Votes Called for Drafts Related to Social Development, Durban Declaration amid Concerns over Wording on Foreign Occupation, Divisions at 2001 Conference
The Third Committee (Social, Humanitarian and Cultural) concluded its work today, approving 17 draft resolutions on matters ranging from devising effective youth policies and ending racism, to preventing violence against women migrant workers and upholding the right to self‑determination.
The draft resolution on policies and programmes involving youth passed by consensus following three votes, requested by the United States representative, two of which were amendments and the third an oral proposal to remove three operative paragraphs. The two amendments, both of which failed to pass, would have removed language in the draft that pertains to sexual and reproductive health care.
The Committee agreed to retain operative paragraphs 10, 12 and 13 by a recorded vote of 134 in favour to 17 against, with 10 abstentions, thereby having the General Assembly call on Member States to scale up scientifically accurate age‑appropriate comprehensive education that provides adolescents and young people with information on sexual and reproductive health, gender equality and the empowerment of women.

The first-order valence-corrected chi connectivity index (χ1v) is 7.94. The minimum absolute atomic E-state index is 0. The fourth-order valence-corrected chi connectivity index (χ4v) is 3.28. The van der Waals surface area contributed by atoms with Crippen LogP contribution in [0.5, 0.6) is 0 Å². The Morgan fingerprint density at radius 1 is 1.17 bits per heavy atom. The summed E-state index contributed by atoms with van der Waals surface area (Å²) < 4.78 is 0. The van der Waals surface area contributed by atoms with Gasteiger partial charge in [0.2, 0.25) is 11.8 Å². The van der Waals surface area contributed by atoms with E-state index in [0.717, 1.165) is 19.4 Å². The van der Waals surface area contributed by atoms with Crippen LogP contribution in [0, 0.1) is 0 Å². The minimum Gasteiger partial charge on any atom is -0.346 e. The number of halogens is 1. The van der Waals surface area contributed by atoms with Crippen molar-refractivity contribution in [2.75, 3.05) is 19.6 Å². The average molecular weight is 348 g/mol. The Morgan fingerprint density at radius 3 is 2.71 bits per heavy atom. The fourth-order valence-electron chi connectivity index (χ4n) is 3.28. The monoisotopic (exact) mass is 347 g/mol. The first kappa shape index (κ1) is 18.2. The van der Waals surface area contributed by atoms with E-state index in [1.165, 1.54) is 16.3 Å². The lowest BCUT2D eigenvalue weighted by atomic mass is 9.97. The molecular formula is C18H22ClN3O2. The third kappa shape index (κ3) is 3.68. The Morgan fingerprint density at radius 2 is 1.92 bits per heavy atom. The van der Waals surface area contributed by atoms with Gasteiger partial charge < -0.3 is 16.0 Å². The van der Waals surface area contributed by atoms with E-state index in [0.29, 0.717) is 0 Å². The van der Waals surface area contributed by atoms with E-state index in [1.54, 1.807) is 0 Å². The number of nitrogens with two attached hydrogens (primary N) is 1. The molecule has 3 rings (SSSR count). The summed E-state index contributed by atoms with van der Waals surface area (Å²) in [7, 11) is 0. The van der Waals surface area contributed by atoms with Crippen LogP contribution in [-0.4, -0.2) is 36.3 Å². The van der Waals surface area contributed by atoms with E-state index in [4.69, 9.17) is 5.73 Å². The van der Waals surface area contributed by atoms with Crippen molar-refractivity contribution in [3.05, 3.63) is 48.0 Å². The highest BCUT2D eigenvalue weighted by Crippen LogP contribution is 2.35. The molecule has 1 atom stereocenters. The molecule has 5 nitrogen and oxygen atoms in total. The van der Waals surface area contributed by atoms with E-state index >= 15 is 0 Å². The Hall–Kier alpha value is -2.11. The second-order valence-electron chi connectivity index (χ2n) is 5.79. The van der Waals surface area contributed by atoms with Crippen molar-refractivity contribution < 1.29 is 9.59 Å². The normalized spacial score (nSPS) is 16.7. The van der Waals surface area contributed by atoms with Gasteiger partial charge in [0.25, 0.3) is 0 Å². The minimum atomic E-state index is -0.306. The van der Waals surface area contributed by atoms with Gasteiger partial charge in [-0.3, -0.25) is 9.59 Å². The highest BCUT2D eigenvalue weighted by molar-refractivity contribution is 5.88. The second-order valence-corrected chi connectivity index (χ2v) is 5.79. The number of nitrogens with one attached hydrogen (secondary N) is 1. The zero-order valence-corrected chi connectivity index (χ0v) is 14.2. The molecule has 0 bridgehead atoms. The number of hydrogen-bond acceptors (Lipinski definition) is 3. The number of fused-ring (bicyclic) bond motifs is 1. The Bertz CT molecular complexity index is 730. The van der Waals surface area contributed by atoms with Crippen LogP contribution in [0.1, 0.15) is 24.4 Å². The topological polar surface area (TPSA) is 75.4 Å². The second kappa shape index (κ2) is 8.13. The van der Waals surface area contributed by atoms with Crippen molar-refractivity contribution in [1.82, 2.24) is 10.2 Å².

Many representatives took to the floor to express their regret over the United States decision to break with consensus, with Mexico’s delegate, speaking on behalf of a cross‑regional group of countries, noting that the attempt to modify agreed language was counter to long-standing consensus on the matter.
Finland’s representative, speaking for the European Union, called one of the amendments “hostile”, while the United Kingdom’s delegate expressed disappointment at the attempt to roll back advances in the rights of young people to health care. Cabo Verde’s delegate, meanwhile, stressed that access to sexual and reproductive health care is essential in the fight to end HIV and AIDS.